(in memory of the countless South Africans to sacrificed so much so that we may be have a "Freedom Day" )
You hurled rocks, stones,
Sling-shots against the brutality of racial oppression.
You fell on the streets of Soweto,
and countless more across this nation.
Tasting the acrid stench of tear-gas,
Feeling the flesh ripped off your bones by their dogs,
Drenched by water-cannons,
Stung by rubber-bullets,
Whipped by sjamboks,
Shot in the head by lead,
Paid for by your country’s gold.
You stood trial for Treason,
Facing the hangman’s noose,
You stood firm, you did not break,
With wives, sons, daughters, lovers, brothers, sisters, and friends to lose.
The revolutionary dream burned bright,
In all your hearts,
Even as the jackboot of Apartheid,
Fractured your bones and tore your families into broken and splintered parts.
You left your brothers,
Comrades and friends,
Seeking out foreign lands,
With only the ammunition that you held in your hearts, your minds and in your never-wavering hands.
The enemy did not waver either,
Tyranny didn’t cease.
2 AM knocks on doors around this land,
Meant to stifle, to intimidate,
You took a stand.
lost far away from home, pining for freedom and your loved ones,
You stood firm,
You fought on,
“Release Mandela and all Political Prisoners” was your cry,
In capitals in far-off lands,
You feared not the bayonet in the enemy’s hands,
The revolution was burning bright,
Even as the dawn of Freedom was in sight.
Finally on a February day,
They released him and the joy was palpable, nothing stood now in the revolution’s way.
All the while,
The enemy consolidated its power,
Paying off traitors,
Orchestrating mayhem to taint the noble cause,
And still you took the tyrant’s rifles and clenched their muzzles in-between your brave jaws.
Never standing down,
Retreating to safe space,
The fire of revolution burned,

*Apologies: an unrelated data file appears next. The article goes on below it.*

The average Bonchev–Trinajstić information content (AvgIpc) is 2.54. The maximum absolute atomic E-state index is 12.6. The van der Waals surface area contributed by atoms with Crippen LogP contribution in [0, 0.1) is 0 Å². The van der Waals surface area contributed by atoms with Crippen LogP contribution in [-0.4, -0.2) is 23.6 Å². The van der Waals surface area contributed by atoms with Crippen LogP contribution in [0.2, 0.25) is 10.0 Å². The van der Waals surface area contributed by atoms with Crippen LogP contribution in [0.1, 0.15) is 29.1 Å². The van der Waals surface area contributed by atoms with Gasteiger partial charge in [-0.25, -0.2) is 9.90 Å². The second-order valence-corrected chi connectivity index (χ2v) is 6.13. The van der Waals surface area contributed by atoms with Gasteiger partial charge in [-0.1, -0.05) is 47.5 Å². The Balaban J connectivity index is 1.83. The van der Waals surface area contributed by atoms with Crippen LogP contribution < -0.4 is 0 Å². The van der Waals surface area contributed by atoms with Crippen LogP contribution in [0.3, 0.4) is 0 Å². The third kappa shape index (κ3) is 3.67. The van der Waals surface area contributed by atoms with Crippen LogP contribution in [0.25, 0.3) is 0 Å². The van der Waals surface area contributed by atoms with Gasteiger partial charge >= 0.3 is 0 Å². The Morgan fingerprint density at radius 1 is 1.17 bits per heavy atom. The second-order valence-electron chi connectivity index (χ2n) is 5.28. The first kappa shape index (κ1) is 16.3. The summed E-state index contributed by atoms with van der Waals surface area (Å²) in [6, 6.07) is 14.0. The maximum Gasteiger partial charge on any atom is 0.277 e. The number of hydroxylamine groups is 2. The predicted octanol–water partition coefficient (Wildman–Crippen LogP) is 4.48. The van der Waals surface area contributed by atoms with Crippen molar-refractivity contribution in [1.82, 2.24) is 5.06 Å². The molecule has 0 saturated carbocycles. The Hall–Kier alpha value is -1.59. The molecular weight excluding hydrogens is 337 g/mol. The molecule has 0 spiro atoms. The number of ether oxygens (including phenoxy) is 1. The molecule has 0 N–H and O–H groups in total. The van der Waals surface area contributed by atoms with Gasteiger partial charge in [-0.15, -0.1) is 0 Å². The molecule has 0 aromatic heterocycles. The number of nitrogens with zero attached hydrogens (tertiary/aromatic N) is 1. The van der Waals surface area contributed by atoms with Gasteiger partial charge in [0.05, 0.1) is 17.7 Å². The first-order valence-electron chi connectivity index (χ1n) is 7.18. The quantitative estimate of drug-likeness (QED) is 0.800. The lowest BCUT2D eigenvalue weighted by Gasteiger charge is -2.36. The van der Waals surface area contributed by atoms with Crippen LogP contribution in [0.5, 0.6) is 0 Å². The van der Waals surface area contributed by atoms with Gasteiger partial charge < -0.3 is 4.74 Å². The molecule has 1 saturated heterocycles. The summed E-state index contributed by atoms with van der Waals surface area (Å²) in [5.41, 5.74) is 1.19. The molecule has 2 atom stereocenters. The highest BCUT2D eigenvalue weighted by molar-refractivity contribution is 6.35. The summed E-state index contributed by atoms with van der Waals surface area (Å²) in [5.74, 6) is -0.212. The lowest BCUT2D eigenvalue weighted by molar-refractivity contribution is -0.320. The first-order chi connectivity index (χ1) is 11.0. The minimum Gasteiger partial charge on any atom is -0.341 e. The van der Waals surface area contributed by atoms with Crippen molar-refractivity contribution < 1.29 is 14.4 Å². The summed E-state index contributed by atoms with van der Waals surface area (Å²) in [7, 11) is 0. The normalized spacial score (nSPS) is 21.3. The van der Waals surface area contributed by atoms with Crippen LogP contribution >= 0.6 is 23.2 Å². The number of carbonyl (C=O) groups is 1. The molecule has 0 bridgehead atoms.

Spreading through the plateaus and valleys and townships and cities and villages in this pained land,
You held that Kalashnikov in your hand.
And when that day of freedom came,
You felt the stirrings of joy and pain and yes,
You felt the shame of leaving those you left behind,
You tasted again the pain,
Of economic hardships,
Of capitalism and its illusory promise,
Of a revolution left incomplete,
Every man, woman and child has enough to eat.
A revolution still incomplete,
Where hunger stalks the night,
And comradely solidarity,
Left last night on a first-class flight.
You stand tall still,
Working as you always have,
Polishing the metal chariots of those you once bled for,
Still feeling the injustice,
Of not having the two cents more,
That deprives you of your daily bread,
And you try hard to remember,
Whether this is the revolution,
For which so many died,
The countless whose names remain unsaid,
The brothers and sister,
mothers and fathers,
Lovers and friends,
the martyred dead.
(dedicated to all South Africans who sacrificed their lives, their families, in pursuit of the revolutionary dream. A dream that remains a dream to many, and a dream that will continue to be dreamed)
Afzal Moolla was born in Delhi, India while his parents were in exile, working as political exiles against Apartheid in South Africa. He then travelled wherever his parent’s work took them, spending time in Egypt, Finland, and Iran. Afzal works and lives in Johannesburg, South Africa.
This piece was first published on Afzal Moolla's personal blog.